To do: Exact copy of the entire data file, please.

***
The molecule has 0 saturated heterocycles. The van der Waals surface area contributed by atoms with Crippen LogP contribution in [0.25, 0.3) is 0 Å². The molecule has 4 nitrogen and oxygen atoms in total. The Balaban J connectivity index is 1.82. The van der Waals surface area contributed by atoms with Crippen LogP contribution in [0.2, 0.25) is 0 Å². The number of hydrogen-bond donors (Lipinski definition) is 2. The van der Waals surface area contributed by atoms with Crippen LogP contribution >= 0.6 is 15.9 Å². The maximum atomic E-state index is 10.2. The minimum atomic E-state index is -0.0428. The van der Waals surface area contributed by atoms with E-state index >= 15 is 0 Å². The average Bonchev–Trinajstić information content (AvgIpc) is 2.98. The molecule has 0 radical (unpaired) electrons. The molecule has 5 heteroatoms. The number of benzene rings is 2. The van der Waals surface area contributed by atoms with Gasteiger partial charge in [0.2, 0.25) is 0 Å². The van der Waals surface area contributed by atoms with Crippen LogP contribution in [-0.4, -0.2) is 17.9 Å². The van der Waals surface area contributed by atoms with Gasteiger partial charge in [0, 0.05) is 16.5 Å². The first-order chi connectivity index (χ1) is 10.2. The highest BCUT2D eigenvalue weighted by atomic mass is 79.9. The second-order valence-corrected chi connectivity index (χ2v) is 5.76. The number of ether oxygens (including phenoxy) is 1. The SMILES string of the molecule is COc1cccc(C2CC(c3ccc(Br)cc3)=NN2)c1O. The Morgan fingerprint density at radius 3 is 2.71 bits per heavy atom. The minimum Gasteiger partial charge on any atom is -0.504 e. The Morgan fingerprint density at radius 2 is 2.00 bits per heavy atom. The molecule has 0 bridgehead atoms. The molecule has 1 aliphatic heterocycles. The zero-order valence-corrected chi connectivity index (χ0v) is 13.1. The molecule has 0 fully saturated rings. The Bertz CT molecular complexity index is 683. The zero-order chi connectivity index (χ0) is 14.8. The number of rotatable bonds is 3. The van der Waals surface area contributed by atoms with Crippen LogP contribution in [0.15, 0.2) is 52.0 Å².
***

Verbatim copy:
The molecule has 0 saturated heterocycles. The van der Waals surface area contributed by atoms with Crippen LogP contribution in [0.25, 0.3) is 0 Å². The molecule has 4 nitrogen and oxygen atoms in total. The Balaban J connectivity index is 1.82. The van der Waals surface area contributed by atoms with Crippen LogP contribution in [0.2, 0.25) is 0 Å². The number of hydrogen-bond donors (Lipinski definition) is 2. The van der Waals surface area contributed by atoms with Crippen LogP contribution >= 0.6 is 15.9 Å². The maximum atomic E-state index is 10.2. The minimum atomic E-state index is -0.0428. The van der Waals surface area contributed by atoms with E-state index >= 15 is 0 Å². The average Bonchev–Trinajstić information content (AvgIpc) is 2.98. The molecule has 0 radical (unpaired) electrons. The molecule has 5 heteroatoms. The number of benzene rings is 2. The van der Waals surface area contributed by atoms with Gasteiger partial charge in [0.2, 0.25) is 0 Å². The van der Waals surface area contributed by atoms with Crippen LogP contribution in [-0.4, -0.2) is 17.9 Å². The van der Waals surface area contributed by atoms with Gasteiger partial charge in [0, 0.05) is 16.5 Å². The first-order chi connectivity index (χ1) is 10.2. The highest BCUT2D eigenvalue weighted by atomic mass is 79.9. The second-order valence-corrected chi connectivity index (χ2v) is 5.76. The number of ether oxygens (including phenoxy) is 1. The SMILES string of the molecule is COc1cccc(C2CC(c3ccc(Br)cc3)=NN2)c1O. The Morgan fingerprint density at radius 3 is 2.71 bits per heavy atom. The minimum Gasteiger partial charge on any atom is -0.504 e. The Morgan fingerprint density at radius 2 is 2.00 bits per heavy atom. The molecule has 0 bridgehead atoms. The molecule has 1 aliphatic heterocycles. The zero-order valence-corrected chi connectivity index (χ0v) is 13.1. The molecule has 0 fully saturated rings. The Bertz CT molecular complexity index is 683. The zero-order chi connectivity index (χ0) is 14.8. The number of rotatable bonds is 3. The van der Waals surface area contributed by atoms with Crippen LogP contribution in [0.15, 0.2) is 52.0 Å².